## Inconsistency and Proof

A set of axioms is inconsistent if both p and not-p can be proved from the axioms. It is said that if a set of axioms is inconsistent, then anything is provable from that set of axioms. At first blush this may not be immediately obvious to you. But a simple example should help. We repeat some of the logical implications in the figure below since these will be used in our example.

The figure below shows a proof of r (an arbitrary proposition). Here we are given the single premise (1) of p and not p and we will see if r can be proved from this premise alone. The lines numbered 3 through 6 show the steps of the proof. Note that although r is a simple proposition, we could substitute any complex proposition and the same pattern of proof could be used.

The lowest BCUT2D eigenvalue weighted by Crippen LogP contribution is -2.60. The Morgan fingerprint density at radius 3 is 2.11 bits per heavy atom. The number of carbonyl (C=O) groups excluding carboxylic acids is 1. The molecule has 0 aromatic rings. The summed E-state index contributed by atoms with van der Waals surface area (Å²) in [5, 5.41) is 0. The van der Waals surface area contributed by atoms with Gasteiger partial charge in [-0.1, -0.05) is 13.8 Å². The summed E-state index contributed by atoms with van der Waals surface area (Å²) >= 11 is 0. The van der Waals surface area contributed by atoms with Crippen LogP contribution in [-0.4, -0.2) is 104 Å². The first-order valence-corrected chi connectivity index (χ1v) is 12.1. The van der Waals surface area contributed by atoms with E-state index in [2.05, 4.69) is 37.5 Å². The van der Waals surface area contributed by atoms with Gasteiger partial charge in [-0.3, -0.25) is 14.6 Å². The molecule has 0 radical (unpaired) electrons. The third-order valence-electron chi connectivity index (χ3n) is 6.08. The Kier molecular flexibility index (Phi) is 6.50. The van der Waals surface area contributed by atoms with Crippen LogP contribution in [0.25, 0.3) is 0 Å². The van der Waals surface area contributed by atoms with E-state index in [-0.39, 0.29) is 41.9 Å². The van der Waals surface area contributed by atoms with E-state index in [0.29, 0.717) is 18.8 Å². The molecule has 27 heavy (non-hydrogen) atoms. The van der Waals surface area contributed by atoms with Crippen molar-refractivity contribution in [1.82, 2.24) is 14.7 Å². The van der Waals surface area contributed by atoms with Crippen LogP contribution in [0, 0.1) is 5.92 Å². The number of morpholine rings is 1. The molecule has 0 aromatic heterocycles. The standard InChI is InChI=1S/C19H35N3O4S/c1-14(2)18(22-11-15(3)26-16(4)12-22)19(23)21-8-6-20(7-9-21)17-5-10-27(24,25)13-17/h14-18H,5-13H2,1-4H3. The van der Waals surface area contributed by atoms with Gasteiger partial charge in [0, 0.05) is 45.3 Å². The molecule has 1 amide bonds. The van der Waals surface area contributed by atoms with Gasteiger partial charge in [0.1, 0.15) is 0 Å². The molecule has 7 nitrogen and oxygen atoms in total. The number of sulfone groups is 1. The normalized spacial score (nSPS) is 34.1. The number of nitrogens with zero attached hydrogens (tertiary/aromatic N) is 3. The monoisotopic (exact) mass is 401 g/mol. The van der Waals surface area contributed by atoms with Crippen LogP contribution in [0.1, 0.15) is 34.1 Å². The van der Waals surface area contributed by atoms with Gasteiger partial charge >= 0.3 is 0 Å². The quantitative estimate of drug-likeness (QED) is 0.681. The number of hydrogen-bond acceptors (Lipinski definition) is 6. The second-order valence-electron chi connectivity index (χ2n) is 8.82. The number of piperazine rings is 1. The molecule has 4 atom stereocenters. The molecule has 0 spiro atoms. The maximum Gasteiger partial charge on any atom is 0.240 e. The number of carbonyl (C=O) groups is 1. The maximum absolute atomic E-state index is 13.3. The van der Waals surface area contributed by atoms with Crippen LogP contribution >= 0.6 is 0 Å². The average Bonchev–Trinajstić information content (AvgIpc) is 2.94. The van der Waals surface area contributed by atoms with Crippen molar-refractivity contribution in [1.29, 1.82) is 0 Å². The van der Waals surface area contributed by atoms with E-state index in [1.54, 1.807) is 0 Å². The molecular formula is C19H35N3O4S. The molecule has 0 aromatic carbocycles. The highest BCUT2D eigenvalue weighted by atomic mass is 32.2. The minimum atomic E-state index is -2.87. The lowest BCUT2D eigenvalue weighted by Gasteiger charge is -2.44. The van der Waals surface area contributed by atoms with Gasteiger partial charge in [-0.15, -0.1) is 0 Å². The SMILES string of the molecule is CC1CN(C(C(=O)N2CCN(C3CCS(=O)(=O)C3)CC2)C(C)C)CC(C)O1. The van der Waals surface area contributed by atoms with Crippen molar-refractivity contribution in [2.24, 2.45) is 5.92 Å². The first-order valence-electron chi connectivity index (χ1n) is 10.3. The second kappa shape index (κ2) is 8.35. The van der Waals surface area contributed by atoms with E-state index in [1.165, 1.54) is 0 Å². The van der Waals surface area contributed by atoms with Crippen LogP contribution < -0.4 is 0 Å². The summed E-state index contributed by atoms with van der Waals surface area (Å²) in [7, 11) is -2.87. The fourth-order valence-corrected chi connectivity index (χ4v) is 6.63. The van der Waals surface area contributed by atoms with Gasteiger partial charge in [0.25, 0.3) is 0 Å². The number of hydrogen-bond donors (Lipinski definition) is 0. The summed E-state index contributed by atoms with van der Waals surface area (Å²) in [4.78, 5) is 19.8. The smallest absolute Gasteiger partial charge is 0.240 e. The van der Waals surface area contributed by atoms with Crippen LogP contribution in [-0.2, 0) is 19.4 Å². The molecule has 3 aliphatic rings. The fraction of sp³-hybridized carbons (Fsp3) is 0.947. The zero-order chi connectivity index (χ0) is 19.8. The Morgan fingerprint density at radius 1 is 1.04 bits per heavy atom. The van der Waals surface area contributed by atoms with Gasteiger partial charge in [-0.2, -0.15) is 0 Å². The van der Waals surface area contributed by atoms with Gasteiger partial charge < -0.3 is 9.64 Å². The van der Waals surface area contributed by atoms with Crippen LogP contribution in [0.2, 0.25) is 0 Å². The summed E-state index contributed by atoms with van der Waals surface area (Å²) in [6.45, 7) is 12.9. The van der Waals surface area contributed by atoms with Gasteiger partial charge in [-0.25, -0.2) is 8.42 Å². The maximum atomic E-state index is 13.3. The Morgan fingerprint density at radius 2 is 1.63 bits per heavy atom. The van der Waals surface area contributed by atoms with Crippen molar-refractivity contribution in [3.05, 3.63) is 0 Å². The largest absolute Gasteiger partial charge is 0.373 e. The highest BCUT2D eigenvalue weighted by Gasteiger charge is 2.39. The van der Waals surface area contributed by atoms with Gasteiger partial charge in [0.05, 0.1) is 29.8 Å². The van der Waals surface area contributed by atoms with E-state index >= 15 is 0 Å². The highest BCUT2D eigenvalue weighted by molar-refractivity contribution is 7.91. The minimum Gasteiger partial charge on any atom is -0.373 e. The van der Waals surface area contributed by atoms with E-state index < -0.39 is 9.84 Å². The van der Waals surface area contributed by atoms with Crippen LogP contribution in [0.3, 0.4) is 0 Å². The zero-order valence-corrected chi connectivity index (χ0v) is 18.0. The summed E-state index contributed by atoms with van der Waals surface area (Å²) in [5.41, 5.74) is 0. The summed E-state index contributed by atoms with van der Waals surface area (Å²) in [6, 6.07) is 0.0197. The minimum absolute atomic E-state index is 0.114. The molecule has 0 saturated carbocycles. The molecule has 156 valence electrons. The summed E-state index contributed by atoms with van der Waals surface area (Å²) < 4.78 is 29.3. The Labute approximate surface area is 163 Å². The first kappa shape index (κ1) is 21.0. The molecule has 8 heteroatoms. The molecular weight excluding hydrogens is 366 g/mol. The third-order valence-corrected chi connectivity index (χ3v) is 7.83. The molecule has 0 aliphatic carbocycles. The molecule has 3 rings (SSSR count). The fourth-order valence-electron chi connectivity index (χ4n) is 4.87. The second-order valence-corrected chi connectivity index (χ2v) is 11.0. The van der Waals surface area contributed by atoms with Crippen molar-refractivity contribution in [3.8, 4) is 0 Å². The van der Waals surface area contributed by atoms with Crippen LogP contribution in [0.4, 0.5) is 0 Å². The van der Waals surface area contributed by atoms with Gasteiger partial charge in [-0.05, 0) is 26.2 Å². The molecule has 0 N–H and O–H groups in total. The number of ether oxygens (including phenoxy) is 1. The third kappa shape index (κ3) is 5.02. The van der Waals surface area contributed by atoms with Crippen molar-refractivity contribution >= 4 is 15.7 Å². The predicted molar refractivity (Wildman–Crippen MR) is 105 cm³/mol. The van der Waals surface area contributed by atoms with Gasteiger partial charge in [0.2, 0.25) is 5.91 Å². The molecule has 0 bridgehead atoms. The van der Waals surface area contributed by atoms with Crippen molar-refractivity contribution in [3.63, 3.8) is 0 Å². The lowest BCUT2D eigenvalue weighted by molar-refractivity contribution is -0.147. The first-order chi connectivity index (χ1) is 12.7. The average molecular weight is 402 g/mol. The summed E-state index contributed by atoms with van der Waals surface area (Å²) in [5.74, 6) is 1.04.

The rules of inference used in this proof are intuitively reasonable. It is hard to imagine any argument against their validity. For example, the rule of inference referred to as simplification simply takes a conjunctive expression that is true and allows one to assert either of the components as true. Addition allows one to take a true expression and add a disjunct to that expression. Given the truth table for disjunction, this clearly yields an expression that is True. The only slightly involved rule of inference is disjunctive syllogism. The intuition behind this rule is actually quite straighforward. That is, if we have a disjunctive statement of two expressions that is true, and we know that one of the expressions is false, then the reamining expression must be true. As you can see, this is the point where holding that a contradition is true gets us into trouble.